How do urban planners and builders cope with moving more and more people to cities? There are some things they can do. To begin with, they can physically make the city larger, widening their boundaries to cover surrounding homes so that more homes can be accommodated. They can build houses together, squeezing more single and double-story buildings on each street. At a certain point, however, there is really only one option: You build upwards by building tower blocks that can house hundreds of patches of land that would otherwise fit only a small fraction of that number.
This is, in essence, a similar problem faced by chip designers. Moore’s law states that, every two years, the number of components on an integrated circuit can be cheaply reduced. The power of Moore’s law is undisputed. In 1971, for example, Intel released the 4004, the world’s first commercially available microprocessor, which packed 2,300 transistors on a single chip. By comparison, in 2021, Apple’s A14 processor claims 11.4 brains. One billion Transistor. In that perspective, if the top speed of cars had followed a similar trajectory, modern vehicles would be driving at a speed faster than the speed of light.
Like urban planners, chipmakers have three options available when it comes to delivering next-generation chips: they can make the chips themselves larger to support more components; They can shrink components and pack them more tightly; Or they can build upwards. For the most part, this is the second option that has been pursued. The components have become increasingly smaller, to the point where modern transistors are around a dozen atoms in size and squeezed in proximity, so it is measured in nanometers.
But this cannot go on indefinitely. At some point soon, we will need to rethink the way to make more powerful, next generation chips. Many researchers around the world are currently working on this problem. However, an international team of investigators has a particularly fascinating idea – and involves using the all-around wonder material Graphene to manufacture new transistors unlike any seen today. (Hint: They are the world’s skyscrapers of transistors.)
Graphene wave ride
On a video call, Dey actually performed in 2021, Manoj Tripathi of Britain’s University of Sussex showed me an image. It is a picture of a flat blue surface, which looks like a single wave otherwise rises on a calm plane. If I had no better idea, I could easily believe that Tripathi was an oceanographer. In fact, he is a research fellow at the University’s School of Mathematical and Physical Sciences with a great interest in semiconductors, two-dimensional materials and flexible electronics. His latest project, This One, combines all three.
Graphene is a single layer of graphite, a soft material commonly found in pencil lead, which has a 1-atom-thick (or, perhaps, thin) structure of carbon atoms arranged in a hexagonal, honeycomb-like structure. Graphene is a material of seemingly infinite use. It is one of the strongest materials in the known universe, whose strength is about 100 times that of steel. It is a great superconductor, which allows electric current to flow through zero resistance. Heck, it can also serve as the world’s best sieve, as it is capable of filtering salt or salt from saltwater. He is just scratching the surface.
Tripathi said, “One thing that is very less discussed is that it is very flexible.” “We are targeting him [quality for this project]. What I mean by ‘flexible’ is that you can bend it, you can reduce it, you can do something like that. “Tripathi used it to clean the cloth he has used to clean his computer.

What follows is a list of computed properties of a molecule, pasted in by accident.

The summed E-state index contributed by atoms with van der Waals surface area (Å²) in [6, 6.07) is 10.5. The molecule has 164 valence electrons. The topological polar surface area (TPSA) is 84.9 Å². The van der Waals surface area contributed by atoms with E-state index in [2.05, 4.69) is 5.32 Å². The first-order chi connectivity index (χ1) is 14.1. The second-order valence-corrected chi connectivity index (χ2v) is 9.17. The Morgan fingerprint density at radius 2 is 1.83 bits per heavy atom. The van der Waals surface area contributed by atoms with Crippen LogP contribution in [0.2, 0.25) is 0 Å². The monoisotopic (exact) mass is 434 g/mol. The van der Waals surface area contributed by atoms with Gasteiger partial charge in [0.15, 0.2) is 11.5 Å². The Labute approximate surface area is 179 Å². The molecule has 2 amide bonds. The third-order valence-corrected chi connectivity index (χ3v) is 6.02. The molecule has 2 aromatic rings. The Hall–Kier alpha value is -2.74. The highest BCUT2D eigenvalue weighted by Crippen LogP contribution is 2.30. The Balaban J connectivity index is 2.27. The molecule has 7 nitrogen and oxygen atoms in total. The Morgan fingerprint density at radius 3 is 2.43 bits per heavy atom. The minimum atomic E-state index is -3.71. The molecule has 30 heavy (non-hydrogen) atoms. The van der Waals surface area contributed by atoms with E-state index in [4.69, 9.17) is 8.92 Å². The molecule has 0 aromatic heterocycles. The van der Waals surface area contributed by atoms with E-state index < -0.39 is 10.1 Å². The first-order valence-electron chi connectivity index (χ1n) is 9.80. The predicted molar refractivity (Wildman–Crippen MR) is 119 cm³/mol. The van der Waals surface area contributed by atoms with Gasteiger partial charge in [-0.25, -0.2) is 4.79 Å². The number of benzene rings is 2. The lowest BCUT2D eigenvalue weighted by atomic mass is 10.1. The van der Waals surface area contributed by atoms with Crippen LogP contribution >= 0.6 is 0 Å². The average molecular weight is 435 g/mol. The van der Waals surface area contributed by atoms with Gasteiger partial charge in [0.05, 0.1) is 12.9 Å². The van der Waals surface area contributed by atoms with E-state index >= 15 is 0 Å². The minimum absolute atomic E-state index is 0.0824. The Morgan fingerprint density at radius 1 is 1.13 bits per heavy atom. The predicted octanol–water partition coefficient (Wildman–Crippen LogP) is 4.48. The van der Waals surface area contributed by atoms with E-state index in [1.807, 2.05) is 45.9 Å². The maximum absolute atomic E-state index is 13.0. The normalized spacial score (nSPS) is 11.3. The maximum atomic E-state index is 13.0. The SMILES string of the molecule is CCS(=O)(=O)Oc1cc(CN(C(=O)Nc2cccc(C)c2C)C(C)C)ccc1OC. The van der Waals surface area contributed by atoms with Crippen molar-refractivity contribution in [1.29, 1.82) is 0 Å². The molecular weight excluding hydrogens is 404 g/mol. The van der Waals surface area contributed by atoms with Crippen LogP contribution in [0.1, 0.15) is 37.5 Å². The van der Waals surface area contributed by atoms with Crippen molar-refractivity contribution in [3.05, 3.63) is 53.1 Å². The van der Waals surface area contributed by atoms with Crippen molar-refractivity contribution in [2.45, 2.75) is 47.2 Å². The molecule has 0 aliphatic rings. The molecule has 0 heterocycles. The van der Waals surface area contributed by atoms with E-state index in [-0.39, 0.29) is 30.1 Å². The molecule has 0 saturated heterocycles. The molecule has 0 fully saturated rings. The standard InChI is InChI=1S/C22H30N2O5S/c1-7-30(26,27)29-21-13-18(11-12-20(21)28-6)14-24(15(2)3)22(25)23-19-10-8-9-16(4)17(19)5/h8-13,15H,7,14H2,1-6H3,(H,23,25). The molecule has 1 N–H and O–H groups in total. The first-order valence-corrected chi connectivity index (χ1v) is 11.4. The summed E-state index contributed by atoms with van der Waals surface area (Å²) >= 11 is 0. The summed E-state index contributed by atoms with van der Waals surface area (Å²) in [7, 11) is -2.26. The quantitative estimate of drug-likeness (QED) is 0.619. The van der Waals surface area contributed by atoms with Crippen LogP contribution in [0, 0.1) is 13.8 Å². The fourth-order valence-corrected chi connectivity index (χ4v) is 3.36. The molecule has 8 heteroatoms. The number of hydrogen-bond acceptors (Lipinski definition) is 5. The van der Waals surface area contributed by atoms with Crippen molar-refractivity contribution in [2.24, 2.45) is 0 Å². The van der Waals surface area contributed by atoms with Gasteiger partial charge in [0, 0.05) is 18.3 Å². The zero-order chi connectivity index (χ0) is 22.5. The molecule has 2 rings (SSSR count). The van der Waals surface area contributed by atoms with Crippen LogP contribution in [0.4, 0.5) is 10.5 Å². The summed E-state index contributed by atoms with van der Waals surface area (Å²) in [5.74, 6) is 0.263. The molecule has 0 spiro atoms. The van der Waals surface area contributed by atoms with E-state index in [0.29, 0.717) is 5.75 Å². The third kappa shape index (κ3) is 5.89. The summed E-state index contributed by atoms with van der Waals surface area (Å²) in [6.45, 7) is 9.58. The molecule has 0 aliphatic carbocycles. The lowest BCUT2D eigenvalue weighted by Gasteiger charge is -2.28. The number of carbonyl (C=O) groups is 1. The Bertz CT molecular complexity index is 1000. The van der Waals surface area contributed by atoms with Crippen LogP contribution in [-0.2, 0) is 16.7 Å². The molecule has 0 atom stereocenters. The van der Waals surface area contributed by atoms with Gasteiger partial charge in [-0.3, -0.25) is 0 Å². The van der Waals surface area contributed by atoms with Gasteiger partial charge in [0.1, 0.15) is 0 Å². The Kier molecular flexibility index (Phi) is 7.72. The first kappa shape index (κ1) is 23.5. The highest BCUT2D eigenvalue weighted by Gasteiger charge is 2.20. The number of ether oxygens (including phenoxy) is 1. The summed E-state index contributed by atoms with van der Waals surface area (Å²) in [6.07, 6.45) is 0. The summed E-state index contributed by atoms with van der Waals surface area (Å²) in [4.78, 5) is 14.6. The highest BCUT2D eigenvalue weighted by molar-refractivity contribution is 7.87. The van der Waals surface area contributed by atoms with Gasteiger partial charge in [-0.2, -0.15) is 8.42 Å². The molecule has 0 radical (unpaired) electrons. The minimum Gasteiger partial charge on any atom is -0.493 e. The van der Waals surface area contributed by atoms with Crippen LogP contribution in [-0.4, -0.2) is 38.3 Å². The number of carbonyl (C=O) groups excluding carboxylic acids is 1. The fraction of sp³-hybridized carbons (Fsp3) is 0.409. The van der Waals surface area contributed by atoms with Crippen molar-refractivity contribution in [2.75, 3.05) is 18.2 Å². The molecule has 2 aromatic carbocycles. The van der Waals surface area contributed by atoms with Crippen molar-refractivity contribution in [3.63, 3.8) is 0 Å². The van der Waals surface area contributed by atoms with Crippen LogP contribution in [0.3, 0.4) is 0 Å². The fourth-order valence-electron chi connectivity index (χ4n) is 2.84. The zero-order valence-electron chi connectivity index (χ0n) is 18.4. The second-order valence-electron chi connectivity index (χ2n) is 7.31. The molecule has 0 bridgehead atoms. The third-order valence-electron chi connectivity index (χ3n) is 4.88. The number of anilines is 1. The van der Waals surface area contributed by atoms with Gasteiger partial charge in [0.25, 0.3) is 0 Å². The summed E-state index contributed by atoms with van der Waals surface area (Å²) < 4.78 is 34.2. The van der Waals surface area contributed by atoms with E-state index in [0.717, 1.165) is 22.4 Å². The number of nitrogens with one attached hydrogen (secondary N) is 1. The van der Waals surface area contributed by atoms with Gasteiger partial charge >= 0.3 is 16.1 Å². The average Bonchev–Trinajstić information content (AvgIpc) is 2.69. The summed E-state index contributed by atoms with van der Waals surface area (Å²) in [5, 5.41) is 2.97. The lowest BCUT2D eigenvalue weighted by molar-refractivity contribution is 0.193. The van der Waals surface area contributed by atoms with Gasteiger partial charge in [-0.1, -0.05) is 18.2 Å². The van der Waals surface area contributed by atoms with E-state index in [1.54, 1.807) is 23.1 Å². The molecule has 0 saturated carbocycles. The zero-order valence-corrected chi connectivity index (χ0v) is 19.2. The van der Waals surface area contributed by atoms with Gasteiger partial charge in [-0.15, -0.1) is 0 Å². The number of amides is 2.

Many materials are, of course, flexible. But the reason Graphene’s flexibility is so exciting is that when wrinkles appear on its surface, it changes the flow of electrons, which in turn changes the electrical properties of the material from point to point. Using a technique referred to as atomic force microscopy, researchers are able to measure the effects of different patterns of wrinkles in graphene. By leaning into these different kinks, which trigger different electrical and mechanical properties, researchers can make very small transistors made of graphene.
This is where multistory building metaphors of factors. “That’s exactly what we’re doing,” Tripathi said. “Chip sizes are decreasing every year, [but] Problem adjusting transistors … What is the solution? We have to use z-axis – multistory buildings to accommodate more number of transistors per unit area. “
Although the height variability would be observable under a microscope, it would be completely invisible to the naked eye. In fact, a transistor made using this technique is about 100 times smaller than a comparable one on a regular silicon chip.
Iron in / out wrinkles
Currently, these are still relatively early stages of the project. There is still much work to be done before this process gets into the actual chips. One problem, for example, concerns the continuity of wrinkles, something that would be correct for chip yield stability.
Researchers have been able to create rows of wrinkles with graphene using patterned molds. However, there are still challenges. Tripathi said, “Wrinkle generation is not a problem.” generation of Company Wrinkles are a problem. “He said a wrinkle is intended to give a vertical height of four nanometers” sometimes eight nanometers, sometimes three nanometers. “
Tripathi said that solving it “is feasible, but we have to think outside the box.” Luckily, “We have a team of eminent scientists [the] UK, USA, Greece, and Italy to help with this. He was confident that the approach could be in the hands of the right people, providing a runway to significantly extend Moore’s law.
“To answer you in one word, I think it is possible,” he said. The researchers aim to get a prototype chip up and running within five years.
A paper describing the work was recently published in the journal ACS Nano.